In the right mood, she can even be convinced to perform tricks for some of her favorite foods.

Mini pigs also need to have baths regularly, and “she’s not the easiest one to bathe,” McDonald says.

Someone who is considering keeping a mini pig as a pet should consider having the animal spayed or neutered, something McDonald highly recommends.

“She was having some behavioral issues before we spayed her,” McDonald says “After that, it improved drastically. It’s more of a health issue with indoor pigs since she’s not around any other pigs.

“There is nothing else like her. She does not fit into any category. She’s not what I would consider an easy pet to take care of. I can’t imagine if we didn’t have her here at the clinic or how someone would take care of her in a house setting. I don’t want to discourage people, but… you would have to be in the country.”

In fact, unless you are in an area zoned for agriculture, it would be illegal to own any farm animal—even miniature and dwarf varieties.

Miss Personality

McDonald says all of those clichés about pigs are clichés for a reason. “Eating like a pig? They do. Pig-headed? They are. All of those things really apply,” she says.

“She is very opinionated, very stubborn, but she is super smart,” McDonald says.

“Everyone is always surprised at how smart she is. We can’t keep any trashcans down on the floor because she is smart enough to figure out how to tip over any trashcan and get to it.”

To keep her stimulated, McDonald   has created puzzles for Buttercup, hiding treats in boxes and wrapping them with duct tape—something Buttercup has figured out how to get undone in about 30 seconds.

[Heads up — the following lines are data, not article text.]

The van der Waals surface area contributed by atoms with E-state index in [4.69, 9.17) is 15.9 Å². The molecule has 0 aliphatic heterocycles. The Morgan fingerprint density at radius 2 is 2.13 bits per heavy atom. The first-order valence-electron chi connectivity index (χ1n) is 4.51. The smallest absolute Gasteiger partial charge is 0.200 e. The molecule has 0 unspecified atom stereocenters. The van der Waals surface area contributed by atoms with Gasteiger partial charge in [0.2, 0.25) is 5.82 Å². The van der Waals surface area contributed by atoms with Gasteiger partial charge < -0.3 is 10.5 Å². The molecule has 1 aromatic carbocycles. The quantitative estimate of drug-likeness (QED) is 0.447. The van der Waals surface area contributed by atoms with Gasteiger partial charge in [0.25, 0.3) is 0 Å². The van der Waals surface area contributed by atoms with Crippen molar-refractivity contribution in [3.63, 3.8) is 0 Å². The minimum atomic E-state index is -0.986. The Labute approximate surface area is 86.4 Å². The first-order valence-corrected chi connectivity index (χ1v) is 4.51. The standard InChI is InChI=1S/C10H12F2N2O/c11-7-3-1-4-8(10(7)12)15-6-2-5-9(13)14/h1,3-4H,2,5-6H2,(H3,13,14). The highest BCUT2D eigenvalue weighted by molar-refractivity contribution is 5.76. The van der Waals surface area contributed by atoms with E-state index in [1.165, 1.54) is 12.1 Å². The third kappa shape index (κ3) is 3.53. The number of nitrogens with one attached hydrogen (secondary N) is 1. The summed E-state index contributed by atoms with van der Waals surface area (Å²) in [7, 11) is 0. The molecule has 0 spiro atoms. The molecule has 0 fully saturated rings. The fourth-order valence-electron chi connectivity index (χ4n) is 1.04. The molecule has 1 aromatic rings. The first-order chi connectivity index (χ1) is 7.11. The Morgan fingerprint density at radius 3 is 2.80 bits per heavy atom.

Much like a toddler, if she gets too quiet, she’s in trouble.

“If it gets silent, she is into something she shouldn’t be,” McDonald says. “She thinks she is being sneaky.”

McDonald and her staff all agree that Buttercup’s biggest goal is to get into the kennel to get to the dog food. “It’s her biggest thing of the day; that’s her challenge,” McDonald says.

There are two doors in the clinic, and Buttercup is always paying attention.

“She’ll listen, and if she happens to hear it not click and not lock, you’ll see her; she’ll sneak around the corner,” McDonald says. “But then she’ll get excited because she knows that door is open, and she’ll start grunting and oinking to get to that door. You’ll shut that door and she huffs.”

Buttercup has also been known to harass the dogs staying in the kennels at the clinic, according to some of the staff.

“She’ll walk in front of them really slow because she knows they can’t get out,” said Abrianna Jackson, kennel assistant at Horizon Animal Hospital. “She’ll tease them.”

She also may be a little confused about what species she actually belongs to.

“She’s afraid of my pig. The same way other dogs are afraid of her,” says Jackson, who once had to bring her own show pig, Winston, to the clinic.

“He was chasing her around trying to be friendly with her, and she was like, “Don’t touch me; get away from me!” laughs McDonald.

“She would squeal if he took a step even near her,” adds Jackson.

“It literally was like ‘He’s touching me!’ It was so funny,” McDonald says. “She’s fine with dogs and cats, but with the other pig, she was not happy.”

Sounds like Buttercup is still in search of her own Kermit.